As our Fairhaven walks take us closer to Bellingham’s industrial waterfront, the dogs and I encounter a series of Asian-themed markers:  “Site of Chinese Bunkhouse, 1900 – Chinatown population 600.” “Site of Japanese Bunkhouse No. 5, circa 1903.” And “Chinese foreman traded daughter for a boy, 1908.”



This month a deranged Christian killed eight people in Atlanta, including six Asian-American woman. He shot them with a handgun he purchased that same morning. As Slate reported last week, Georgia law requires women seeking abortions to wait 24 hours to ponder their decision. In contrast, “lawmakers in Georgia trust that people who buy deadly weapons are responsible enough to decide to buy a gun and receive that gun on the very same day.”

 

My writing coach last year was an Asian-American woman who grew up in the Seattle suburbs. In the days since the Atlanta shootings, Rebecca filled her Facebook page with anguished memes and a painful examination of what Asian and female identity in America suddenly meant to her.

 

Rebecca’s visceral reaction took me back twenty-two years, to October 1998. I was in Pittsburgh for “Creating Change,” the annual conference of LGBT grassroots activists. I was attending Creating Change that year as Co-Chair of the Equality Federation, the national coalition of statewide LGBT advocacy organizations. During one of our meetings we heard the news about Matthew Shepherd – the gay University of Wyoming student who had been found beaten, tortured, and left to die in a field outside Laramie. 

 

As Matthew Shepard clung to life in a Colorado hospital, the National Lesbian & Gay Task Force organized a candlelight vigil in Pittsburgh. The folks from the Federation’s Wyoming affiliate identified a lesbian activist at the conference who knew Matthew and could speak about being queer in Cowboy Country. Every LGBT advocate at Creating Change had already spent a lifetime combatting the tyranny of the closet – always feeling somehow different, and never escaping the effects of heteronormative privilege. But we didn’t really “know” about homophobia before Matthew Shepard. Events like Laramie, Wyoming in 1998 and Atlanta, Georgia in 2021 expose the unspeakable amount of hate in the world.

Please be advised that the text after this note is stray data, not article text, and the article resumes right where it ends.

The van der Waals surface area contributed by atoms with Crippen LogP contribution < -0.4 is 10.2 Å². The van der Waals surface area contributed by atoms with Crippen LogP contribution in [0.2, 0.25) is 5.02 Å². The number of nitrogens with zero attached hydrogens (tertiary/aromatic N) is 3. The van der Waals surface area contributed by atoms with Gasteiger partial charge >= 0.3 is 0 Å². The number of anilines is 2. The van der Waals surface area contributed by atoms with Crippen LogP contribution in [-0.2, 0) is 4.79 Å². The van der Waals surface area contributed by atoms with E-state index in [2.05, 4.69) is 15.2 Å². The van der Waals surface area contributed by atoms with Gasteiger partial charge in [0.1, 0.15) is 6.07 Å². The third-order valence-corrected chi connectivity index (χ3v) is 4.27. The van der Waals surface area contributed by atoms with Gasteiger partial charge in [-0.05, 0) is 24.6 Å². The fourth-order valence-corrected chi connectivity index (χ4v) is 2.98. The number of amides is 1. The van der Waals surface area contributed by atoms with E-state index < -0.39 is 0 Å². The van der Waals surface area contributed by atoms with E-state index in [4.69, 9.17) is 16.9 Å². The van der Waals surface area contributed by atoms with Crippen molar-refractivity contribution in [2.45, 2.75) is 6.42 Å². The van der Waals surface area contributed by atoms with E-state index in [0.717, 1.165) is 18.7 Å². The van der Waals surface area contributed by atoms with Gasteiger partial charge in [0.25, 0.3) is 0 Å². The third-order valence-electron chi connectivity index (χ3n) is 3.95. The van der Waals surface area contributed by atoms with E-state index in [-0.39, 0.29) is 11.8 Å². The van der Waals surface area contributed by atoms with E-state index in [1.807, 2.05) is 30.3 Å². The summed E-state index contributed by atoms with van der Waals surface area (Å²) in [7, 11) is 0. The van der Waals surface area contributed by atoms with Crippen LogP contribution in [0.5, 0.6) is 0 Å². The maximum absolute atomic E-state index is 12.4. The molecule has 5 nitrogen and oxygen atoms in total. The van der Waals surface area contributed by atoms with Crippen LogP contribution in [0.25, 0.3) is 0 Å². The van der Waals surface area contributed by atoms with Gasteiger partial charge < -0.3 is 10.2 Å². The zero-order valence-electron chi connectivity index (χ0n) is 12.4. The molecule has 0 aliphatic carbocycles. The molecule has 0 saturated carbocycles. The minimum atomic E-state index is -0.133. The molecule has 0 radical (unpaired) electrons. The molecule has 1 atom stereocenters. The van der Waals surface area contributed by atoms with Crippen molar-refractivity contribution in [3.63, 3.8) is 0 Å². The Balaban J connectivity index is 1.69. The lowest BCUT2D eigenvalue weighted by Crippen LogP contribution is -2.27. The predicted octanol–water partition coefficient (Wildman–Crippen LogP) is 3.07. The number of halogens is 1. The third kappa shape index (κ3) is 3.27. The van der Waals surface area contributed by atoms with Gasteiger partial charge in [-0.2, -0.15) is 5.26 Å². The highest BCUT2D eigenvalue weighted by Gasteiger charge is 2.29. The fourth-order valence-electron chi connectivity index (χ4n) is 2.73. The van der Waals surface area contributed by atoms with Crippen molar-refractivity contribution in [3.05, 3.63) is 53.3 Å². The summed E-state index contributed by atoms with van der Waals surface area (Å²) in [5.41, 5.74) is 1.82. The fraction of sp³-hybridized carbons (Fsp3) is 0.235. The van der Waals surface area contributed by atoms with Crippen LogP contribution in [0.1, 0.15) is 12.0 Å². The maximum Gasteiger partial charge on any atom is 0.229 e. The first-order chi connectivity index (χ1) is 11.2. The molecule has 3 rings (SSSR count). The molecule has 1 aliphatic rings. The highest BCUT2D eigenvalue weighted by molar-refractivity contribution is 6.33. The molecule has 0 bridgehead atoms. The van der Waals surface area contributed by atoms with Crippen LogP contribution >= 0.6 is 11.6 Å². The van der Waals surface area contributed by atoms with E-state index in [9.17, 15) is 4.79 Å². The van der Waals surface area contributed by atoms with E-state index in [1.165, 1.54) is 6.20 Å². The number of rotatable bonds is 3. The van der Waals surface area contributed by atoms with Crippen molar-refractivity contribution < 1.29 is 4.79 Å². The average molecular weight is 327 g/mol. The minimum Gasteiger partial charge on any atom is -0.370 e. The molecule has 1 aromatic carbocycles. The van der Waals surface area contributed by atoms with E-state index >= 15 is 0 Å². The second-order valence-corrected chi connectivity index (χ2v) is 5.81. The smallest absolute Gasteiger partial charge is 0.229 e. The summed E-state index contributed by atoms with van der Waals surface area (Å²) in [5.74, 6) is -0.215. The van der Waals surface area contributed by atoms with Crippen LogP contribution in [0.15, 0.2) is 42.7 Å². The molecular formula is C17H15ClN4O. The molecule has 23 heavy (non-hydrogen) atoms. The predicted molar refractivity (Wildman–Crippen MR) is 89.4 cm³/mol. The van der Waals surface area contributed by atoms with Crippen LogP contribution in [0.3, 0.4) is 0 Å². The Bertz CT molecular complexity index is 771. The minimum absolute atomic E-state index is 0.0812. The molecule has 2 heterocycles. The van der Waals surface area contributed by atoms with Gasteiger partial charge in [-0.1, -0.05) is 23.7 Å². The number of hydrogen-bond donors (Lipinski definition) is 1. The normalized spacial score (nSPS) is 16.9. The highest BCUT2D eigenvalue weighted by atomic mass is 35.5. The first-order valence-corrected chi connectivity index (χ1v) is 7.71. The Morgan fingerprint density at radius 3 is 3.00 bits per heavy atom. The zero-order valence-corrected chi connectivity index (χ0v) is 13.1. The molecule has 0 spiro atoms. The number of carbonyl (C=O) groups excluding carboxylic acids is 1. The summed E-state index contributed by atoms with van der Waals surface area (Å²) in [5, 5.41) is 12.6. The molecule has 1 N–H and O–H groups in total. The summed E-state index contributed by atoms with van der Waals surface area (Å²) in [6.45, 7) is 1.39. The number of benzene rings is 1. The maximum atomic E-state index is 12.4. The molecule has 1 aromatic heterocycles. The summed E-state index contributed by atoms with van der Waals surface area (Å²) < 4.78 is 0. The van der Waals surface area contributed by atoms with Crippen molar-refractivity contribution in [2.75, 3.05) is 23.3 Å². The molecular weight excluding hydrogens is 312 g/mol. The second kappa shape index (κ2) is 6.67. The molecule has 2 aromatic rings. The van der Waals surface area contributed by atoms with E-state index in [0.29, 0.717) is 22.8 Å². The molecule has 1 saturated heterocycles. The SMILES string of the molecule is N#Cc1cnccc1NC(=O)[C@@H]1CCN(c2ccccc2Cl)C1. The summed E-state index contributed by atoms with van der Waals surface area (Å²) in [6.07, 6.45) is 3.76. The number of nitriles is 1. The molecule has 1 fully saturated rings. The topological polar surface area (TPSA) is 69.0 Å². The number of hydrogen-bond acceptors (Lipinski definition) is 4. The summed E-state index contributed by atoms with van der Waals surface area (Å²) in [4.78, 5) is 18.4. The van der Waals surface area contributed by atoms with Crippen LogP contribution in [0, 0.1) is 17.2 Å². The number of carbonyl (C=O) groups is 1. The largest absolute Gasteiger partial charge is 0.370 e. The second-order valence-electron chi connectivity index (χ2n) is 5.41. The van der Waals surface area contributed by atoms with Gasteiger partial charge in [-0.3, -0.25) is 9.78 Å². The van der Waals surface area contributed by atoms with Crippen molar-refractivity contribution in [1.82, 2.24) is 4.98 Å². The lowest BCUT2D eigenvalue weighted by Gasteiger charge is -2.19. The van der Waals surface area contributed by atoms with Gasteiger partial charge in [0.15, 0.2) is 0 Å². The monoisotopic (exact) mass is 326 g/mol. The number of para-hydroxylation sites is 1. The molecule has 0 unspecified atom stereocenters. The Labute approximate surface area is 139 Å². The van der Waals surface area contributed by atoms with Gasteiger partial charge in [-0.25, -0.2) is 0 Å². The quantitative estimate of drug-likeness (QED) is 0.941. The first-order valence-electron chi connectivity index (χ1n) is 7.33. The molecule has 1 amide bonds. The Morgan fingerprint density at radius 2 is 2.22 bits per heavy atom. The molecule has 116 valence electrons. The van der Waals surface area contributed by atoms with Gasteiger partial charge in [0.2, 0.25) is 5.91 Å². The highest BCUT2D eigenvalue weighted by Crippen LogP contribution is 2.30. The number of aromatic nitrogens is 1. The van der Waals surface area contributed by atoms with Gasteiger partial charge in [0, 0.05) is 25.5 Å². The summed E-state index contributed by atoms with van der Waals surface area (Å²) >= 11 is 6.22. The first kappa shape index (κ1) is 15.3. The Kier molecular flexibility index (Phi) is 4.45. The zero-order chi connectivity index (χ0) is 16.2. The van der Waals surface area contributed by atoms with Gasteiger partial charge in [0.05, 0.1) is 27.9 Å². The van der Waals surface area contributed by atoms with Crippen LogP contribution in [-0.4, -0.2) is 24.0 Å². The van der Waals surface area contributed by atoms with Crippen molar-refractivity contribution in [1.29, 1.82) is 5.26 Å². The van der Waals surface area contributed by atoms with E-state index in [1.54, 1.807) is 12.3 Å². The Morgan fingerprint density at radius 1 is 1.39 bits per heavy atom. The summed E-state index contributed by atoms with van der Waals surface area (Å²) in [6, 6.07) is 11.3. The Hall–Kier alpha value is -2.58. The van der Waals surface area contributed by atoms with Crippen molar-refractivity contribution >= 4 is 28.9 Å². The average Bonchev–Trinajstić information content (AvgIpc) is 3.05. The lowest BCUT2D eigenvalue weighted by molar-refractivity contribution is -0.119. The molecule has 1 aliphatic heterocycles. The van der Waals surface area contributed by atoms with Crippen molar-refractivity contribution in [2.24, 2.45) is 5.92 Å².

The current meaning of the word “deadline – “a date or time before which something must be done” – was unknown before the early 20th century. In the 1800s, the word meant something even more unpleasant: “a line drawn within or around a prison that a prisoner passes at the risk of being shot.” The word came into common usage during the Civil War, when newspapers began reporting on conditions at the notorious Confederate prison in Andersonville, Georgia.

 

In August 1864, a group of Union officers sent a petition to President Lincoln describing the plight of the prisoners of war held at Andersonville:

 

They are fast losing hope and becoming utterly reckless of life. Numbers, crazed by their sufferings, wander about in a state of idiocy. Others deliberately cross the ‘Dead Line’ and are remorselessly shot down.



There’s a reason all the historic markers referring to Asian residents are located several blocks away from Fairhaven’s traditional business district. As you follow the path from town to the shipyards and train depot, you’ll encounter a more recent plaque with two messages:

 

CHINESE DEADLINE

NO CHINESE ALLOWED BEYOND THIS POINT

1898-1903

 

Followed by:

 

MAYOR APOLOGIZES TO

CHINESE COMMUNITY

2011

 

Eventually, history reveals a society’s values.



Bonus Pictures of Fairhaven Village historic markers:












Original blood stain?